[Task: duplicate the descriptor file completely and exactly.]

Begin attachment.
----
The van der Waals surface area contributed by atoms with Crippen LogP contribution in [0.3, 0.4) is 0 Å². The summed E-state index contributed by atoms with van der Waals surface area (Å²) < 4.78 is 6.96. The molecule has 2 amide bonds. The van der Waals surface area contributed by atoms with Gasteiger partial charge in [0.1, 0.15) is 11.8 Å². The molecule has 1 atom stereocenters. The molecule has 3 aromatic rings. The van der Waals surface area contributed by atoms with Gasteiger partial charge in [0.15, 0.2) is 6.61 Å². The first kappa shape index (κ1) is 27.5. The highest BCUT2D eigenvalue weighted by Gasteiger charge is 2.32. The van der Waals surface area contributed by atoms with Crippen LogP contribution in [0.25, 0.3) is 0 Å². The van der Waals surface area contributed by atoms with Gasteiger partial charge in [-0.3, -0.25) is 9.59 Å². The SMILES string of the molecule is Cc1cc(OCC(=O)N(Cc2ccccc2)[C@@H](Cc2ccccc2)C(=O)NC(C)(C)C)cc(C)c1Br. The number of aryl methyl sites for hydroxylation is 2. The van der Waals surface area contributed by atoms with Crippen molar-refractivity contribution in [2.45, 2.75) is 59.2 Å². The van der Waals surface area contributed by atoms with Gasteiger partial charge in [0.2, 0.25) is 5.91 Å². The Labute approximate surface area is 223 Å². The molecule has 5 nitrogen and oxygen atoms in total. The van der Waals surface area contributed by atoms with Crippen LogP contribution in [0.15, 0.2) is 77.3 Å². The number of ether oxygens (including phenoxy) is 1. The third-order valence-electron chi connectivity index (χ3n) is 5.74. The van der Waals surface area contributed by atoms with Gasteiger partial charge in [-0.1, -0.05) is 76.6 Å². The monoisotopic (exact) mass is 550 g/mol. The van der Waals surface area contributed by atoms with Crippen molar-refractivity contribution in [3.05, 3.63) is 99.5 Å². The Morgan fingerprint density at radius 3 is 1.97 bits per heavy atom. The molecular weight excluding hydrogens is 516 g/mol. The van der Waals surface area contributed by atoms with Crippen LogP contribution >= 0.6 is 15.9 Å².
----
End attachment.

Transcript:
The van der Waals surface area contributed by atoms with Crippen LogP contribution in [0.3, 0.4) is 0 Å². The summed E-state index contributed by atoms with van der Waals surface area (Å²) < 4.78 is 6.96. The molecule has 2 amide bonds. The van der Waals surface area contributed by atoms with Gasteiger partial charge in [0.1, 0.15) is 11.8 Å². The molecule has 1 atom stereocenters. The molecule has 3 aromatic rings. The van der Waals surface area contributed by atoms with Gasteiger partial charge in [0.15, 0.2) is 6.61 Å². The first kappa shape index (κ1) is 27.5. The highest BCUT2D eigenvalue weighted by Gasteiger charge is 2.32. The van der Waals surface area contributed by atoms with Crippen LogP contribution in [0.25, 0.3) is 0 Å². The van der Waals surface area contributed by atoms with Gasteiger partial charge in [-0.3, -0.25) is 9.59 Å². The SMILES string of the molecule is Cc1cc(OCC(=O)N(Cc2ccccc2)[C@@H](Cc2ccccc2)C(=O)NC(C)(C)C)cc(C)c1Br. The number of aryl methyl sites for hydroxylation is 2. The van der Waals surface area contributed by atoms with Crippen molar-refractivity contribution in [2.45, 2.75) is 59.2 Å². The van der Waals surface area contributed by atoms with Gasteiger partial charge in [0.2, 0.25) is 5.91 Å². The Labute approximate surface area is 223 Å². The molecule has 5 nitrogen and oxygen atoms in total. The van der Waals surface area contributed by atoms with Crippen LogP contribution in [0.15, 0.2) is 77.3 Å². The number of ether oxygens (including phenoxy) is 1. The third-order valence-electron chi connectivity index (χ3n) is 5.74. The van der Waals surface area contributed by atoms with Gasteiger partial charge in [-0.1, -0.05) is 76.6 Å². The monoisotopic (exact) mass is 550 g/mol. The van der Waals surface area contributed by atoms with Crippen molar-refractivity contribution in [3.05, 3.63) is 99.5 Å². The Morgan fingerprint density at radius 3 is 1.97 bits per heavy atom. The molecular weight excluding hydrogens is 516 g/mol. The van der Waals surface area contributed by atoms with Crippen LogP contribution >= 0.6 is 15.9 Å².